2009 In Review: Altoona Curve

I've been doing these in order from the bottom to the top, but since Lynchburg is still in the playoffs, I'll skip them in return to them later.

Altoona finished last in the Southern division of the Class AA Eastern League, and it's the first affiliate we've reviewed so far that still bears the stamp of the Littlefield era. The team's lineup featured a ton of non-prospects, like Jonel Pacheco, Jason Delaney, Pedro Lopez and Jeff Corsaletti. And its rotation was filled with soft-tossing Littlefield acquisitions like Danny Moskos, Yoslan Herrera, Jared Hughes, Tony Watson and Derek Hankins.

Despite all that, a number of prospects made their way through Altoona this year, some with more success than others. Obviously, the big-ticket player was Pedro Alvarez, who reeestablished himself as an elite prospect at Altoona after a questionable pro debut at Lynchburg. The Bucs looked at his high strikeout and walk totals at Lynchburg and gambled that, paradoxically, Alvarez would have more success against better pitchers, because those pitchers would fear him less and throw him more balls in the zone. The Pirates appear to have been right--at Altoona, Alvarez walked at about the same rate, struck out a bit less, and hit .333/.419/.590, looking every bit like a future star. This was all the more impressive given that Alvarez got off to a slow start for Altoona, hitting .228/.258/.509 before the All-Star break; he batted .370 the rest of the way. Obviously, hitting .228 is never good, but for a prospect in his first pro year, it's great to see improvement throughout the season.

Elsewhere, Jose Tabata played a big chunk of the year for the Curve and hit pretty well, although his power still hasn't really developed. Most of the other hitting prospects who played for Altoona, though, were disappointing. The defensively challenged Jim Negrych failed to show the stick he'll need to make it to the majors, and he finished the year on the DL. 2007 third-rounder Brian Friday was pedestrian at best, which is unfortunate because, with the recent trades of Jack Wilson and Freddy Sanchez, there would be space for him in the Pittsburgh middle infield if he played well. Jamie Romak completely fell off the map after a dismal start and wound up back at Lynchburg. Shelby Ford ended up in Altoona only after flopping in Indianapolis. Gorkys Hernandez did little after the Bucs acquired him as one of the key pieces in the Nate McLouth deal. And 40-man roster member Steven Lerud did what he typically does, which is to say he didn't take the step forward he'll need to be anything more than a backup catcher in the bigs.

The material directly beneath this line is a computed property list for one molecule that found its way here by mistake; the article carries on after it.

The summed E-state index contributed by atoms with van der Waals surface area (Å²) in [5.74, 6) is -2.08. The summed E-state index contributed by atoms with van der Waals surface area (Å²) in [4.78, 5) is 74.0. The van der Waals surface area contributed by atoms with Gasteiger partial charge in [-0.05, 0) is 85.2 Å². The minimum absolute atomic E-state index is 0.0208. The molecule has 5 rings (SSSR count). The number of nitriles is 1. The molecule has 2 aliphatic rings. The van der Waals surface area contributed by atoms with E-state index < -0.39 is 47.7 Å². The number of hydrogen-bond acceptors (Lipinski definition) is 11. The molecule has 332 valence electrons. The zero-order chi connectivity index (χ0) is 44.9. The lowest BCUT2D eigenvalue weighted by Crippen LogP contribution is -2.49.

Fortunately, there were at least a couple real prospects in the pitching staff. Brad Lincoln opened some eyes with a very strong start at Altoona; he struggled a bit after being promoted to Indianapolis, but he still had respectable ratios, so he's probably still on track to make his Pirates debut in 2010. Tim Alderson, acquired for Sanchez, pitched neither well nor badly in a small sample at Altoona. I'm more skeptical of Alderson than most because his strikeout rate has been very low in Class AA, but at age 20, he's still an interesting player. And in the bullpen, Michael Dubee continued to pitch well after destroying Carolina League hitters for half the year.

Some might wonder why I've hardly said anything about Moskos, and the reason is that I simply don't consider ERA to be the only important consideration here. Moskos' 3.74 ERA and his status as a former top pick are the only things he has going for him. He's already 23, his strikeout rate and strikeout-to-walk ratio--both of which are pretty predictive of major-league success--are disastrous, and all his numbers except his ERA are eerily similar to his numbers in 2008, when his ERA was 5.95. To Moskos' credit, he did strike out 27 batters while walking only six in his last five starts this year, but he still has very little to hang his hat on. As far as I'm concerned, he's only a prospect in the loosest sense of the word, and if he's lucky he might be the second lefty out of someone's bullpen someday.

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